An administration that prides itself on being business-friendly should never act in a way that raises suspicion it uses taxpayers’ money to favour non-compliant bidders in a public procurement process. No amount of last-minute “clarifications” by the Contracts Department can blow away the whiff of irregular practices in what should be a transparent process that guarantees the best value-for-money for taxpayers.
A controversial call for tenders by the Department of Contracts last December for a multi-million-euro cleaning contract at St Vincent de Paul Residence in Luqa was suspended amid objections by bidders on a number of issues. This newspaper had reported that when the cleaning contract expired in 2015, rather than issue a new call for offers, the government had decided to give a direct order every six months to a contractor.
After the call had been made, the Contracts Department issued a “clarification” on the conditions for bidding. It stated that the clearance certificates normally requested from the government departments, including one that confirms that all VAT and social security contributions by a prospective bidder had been settled, were not compulsory any longer on submission of bids but were only required before the successful bidder signed the contract.
One of the bidders objected to the changes announced through this ‘clarification’ and wrote to the Public Contracts Review Board protesting on the arbitrary action taken by the department. The Malta Employers’ Association, the Chamber of Commerce, Enterprise and Industry and the Malta Chamber of SMEs – GRTU expressed concern at what had happened. The MEA declared: “This intervention by the Contracts Department does not inspire confidence in the business community that tenders are adjudicated fairly.”
The government reacted in an unconvincing way by saying the “crucial tax clause” had never been removed but only amended to reduce bureaucratic practices for bidders. However, in a formal decision, the Public Contracts Review Board ruled that the intervention by the Contracts Department on the last day of submissions of tenders was “concerning” and unacceptable. The Department of Contracts and the Finance Ministry had no option but to reverse the “clarification” issued just before the closing date of the cleaning tender.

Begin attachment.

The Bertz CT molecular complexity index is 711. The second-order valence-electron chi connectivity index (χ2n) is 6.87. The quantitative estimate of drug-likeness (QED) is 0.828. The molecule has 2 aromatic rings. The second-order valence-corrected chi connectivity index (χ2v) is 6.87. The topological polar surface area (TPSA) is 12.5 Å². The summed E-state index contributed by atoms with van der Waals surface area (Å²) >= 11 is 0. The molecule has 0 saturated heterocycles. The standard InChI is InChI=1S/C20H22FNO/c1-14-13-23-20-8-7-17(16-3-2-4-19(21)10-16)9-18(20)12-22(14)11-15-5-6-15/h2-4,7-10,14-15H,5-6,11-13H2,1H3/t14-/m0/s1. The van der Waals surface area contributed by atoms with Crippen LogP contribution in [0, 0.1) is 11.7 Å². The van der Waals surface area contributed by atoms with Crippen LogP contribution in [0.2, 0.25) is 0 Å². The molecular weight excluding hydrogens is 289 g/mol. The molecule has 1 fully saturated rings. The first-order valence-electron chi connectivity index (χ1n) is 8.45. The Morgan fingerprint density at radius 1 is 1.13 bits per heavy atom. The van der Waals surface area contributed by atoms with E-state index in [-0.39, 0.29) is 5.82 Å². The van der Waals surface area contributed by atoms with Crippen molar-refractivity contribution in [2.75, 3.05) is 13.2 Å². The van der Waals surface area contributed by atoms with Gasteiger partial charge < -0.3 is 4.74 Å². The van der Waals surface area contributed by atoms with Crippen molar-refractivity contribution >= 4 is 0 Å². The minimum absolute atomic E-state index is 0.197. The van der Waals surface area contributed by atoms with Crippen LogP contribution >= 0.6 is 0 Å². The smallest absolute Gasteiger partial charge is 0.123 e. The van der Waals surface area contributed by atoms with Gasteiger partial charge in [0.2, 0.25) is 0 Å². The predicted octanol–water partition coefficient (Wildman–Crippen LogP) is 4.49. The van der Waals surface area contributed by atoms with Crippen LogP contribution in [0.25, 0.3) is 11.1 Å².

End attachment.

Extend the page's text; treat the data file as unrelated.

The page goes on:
One is justified in asking and expecting a credible reply from the government on whether the faux pas by the Contracts Department responsible for ensuring that public procurement process guarantees the best value-for-money for taxpayers is another example of gross incompetence by public servants or an abuse of authority to favour one bidder over others. Or were they obeying ‘orders’?
The Public Contracts Review Board has to be commended for the solid arguments it used to censure the actions of the Contracts Department. Indeed, those sitting on the contracts committee should consider their position after making the “clarification” decision that was clearly unacceptable to those who expect full transparency in the public procurement process.
The EU competition authorities, the Auditor General and perhaps the Public Accounts Committee, too, should follow up on this case to ensure that procurement regulations are not undermined by arbitrary decisions of senior public officials. If they come across any evidence that indicates there may be more than meets the eye, a thorough criminal investigation may also become necessary. The last thing the country needs is another possible case of alleged corruption.
This is a Times of Malta print editorial
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